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. . . Later.... did a little checking online and found out the Zener diode is considered obsolete. There are better electronic voltage regulators available. I think they make them for cars with 3 brush generators so that would be the best solution.

The third brush on my generator is disconnected and there is an electronic voltage regulator hidden under the brush band. Generator looks totally stock (and can be returned to stock if desired) but keeps the system voltage where it ought to be. Been in there for over 15 years. http://www.ply33.com/Repair/voltreg

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Hi Curt,

 

 You are correct the 1931-1933 Auburns have a Delco generator. I apologize if the subject was for Autolite generators, but assumed the adjustment might be similar. I've attached a picture of the thermostat in two pieces for the 1931-1933 Auburns.

 

                Carl

post-78300-0-57399900-1458167506_thumb.j

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In reading Spitfire8's post, he says "fully retracted 3rd brush". There is something very wrong here. The 3rd brush is meant to be in line with another brush (think its the ground brush) for making contact with segments on the commutator. As you adjust the 3rd brush there is more contact with the segments for higher current and as it is moved, its slightly out of line (phase) and you get less current. If Spitfire8's 3rd brush is fully retracted, there is something wrong. The unit should be pulled and inspected. I would predict the unit should produce between 12-18 amps when adjusting of the 3rd brush from one extreme to the other. Agree 20-25 is too high, you'll cook the battery. Output should be about zero on the ammeter with headlights on (or about 15 with them off).

Edited by Friartuck (see edit history)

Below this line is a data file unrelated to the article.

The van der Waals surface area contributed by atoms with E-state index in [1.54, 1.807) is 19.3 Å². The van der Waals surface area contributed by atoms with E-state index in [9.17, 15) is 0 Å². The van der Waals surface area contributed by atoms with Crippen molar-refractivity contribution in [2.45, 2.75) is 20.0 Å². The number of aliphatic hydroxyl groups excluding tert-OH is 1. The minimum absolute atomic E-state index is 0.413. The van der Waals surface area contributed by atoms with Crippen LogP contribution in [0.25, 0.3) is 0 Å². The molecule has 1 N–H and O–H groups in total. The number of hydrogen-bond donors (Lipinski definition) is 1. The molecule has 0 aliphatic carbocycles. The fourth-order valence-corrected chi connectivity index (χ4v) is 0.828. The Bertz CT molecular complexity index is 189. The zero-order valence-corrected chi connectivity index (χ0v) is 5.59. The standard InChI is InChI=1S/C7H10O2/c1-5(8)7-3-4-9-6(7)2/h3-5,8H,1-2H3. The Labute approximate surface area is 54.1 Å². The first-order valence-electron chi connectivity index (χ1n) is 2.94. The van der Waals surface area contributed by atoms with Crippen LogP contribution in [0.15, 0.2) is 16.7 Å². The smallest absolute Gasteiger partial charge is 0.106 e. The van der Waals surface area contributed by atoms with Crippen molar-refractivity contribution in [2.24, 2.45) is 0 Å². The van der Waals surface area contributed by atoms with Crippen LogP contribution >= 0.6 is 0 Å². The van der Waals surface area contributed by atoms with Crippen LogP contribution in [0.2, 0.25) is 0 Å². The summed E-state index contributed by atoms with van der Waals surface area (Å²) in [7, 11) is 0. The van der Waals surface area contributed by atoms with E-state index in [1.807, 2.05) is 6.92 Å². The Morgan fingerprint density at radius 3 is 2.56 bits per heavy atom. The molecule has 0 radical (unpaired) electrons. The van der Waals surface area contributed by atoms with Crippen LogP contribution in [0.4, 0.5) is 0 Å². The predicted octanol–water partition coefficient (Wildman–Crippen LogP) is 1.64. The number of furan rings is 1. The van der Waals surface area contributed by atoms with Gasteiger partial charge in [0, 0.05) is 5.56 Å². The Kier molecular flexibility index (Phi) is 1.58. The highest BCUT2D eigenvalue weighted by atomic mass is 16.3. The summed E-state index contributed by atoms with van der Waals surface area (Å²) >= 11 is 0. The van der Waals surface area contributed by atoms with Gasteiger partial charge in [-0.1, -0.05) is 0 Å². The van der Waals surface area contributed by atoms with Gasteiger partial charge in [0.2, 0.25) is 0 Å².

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I've been touring regularly in an early 30s car with a 3rd brush generator.  For exclusive daytime driving I adjust the 3rd brush to just overcome the draw of the ignition circuit and a few extra amps so the ammeter shows about a +5 amps or so.  For nighttime driving I adjust it to give the same +5 on the ammeter with the headlights on.  Battery rarely needs water and they generally last 8 years or so.  If I had the 3rd brush adjusted for nighttime driving and find myself driving in the daylight without having set the charge rate down, then I just drive with the headlamps on until I have the opportunity to retard the charging rate - same technique knowledgeable drivers of the era commonly used.

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Very interesting comments all together, missing one, a third brush with an optima gel battery is not a good option, it will overload continuously, as I found out, could be the reason why there was no reaction changing the position of the brush.

The optima gel will also lead to a high voltage on the coil and other related parts. Be sure to check the voltage and amps on your third brush car . I've decided to go back to the lead battery on both my cars, because of this issue.

I could go to a regulated system, but hardly ever drive at night, so the third brush gen works well for me.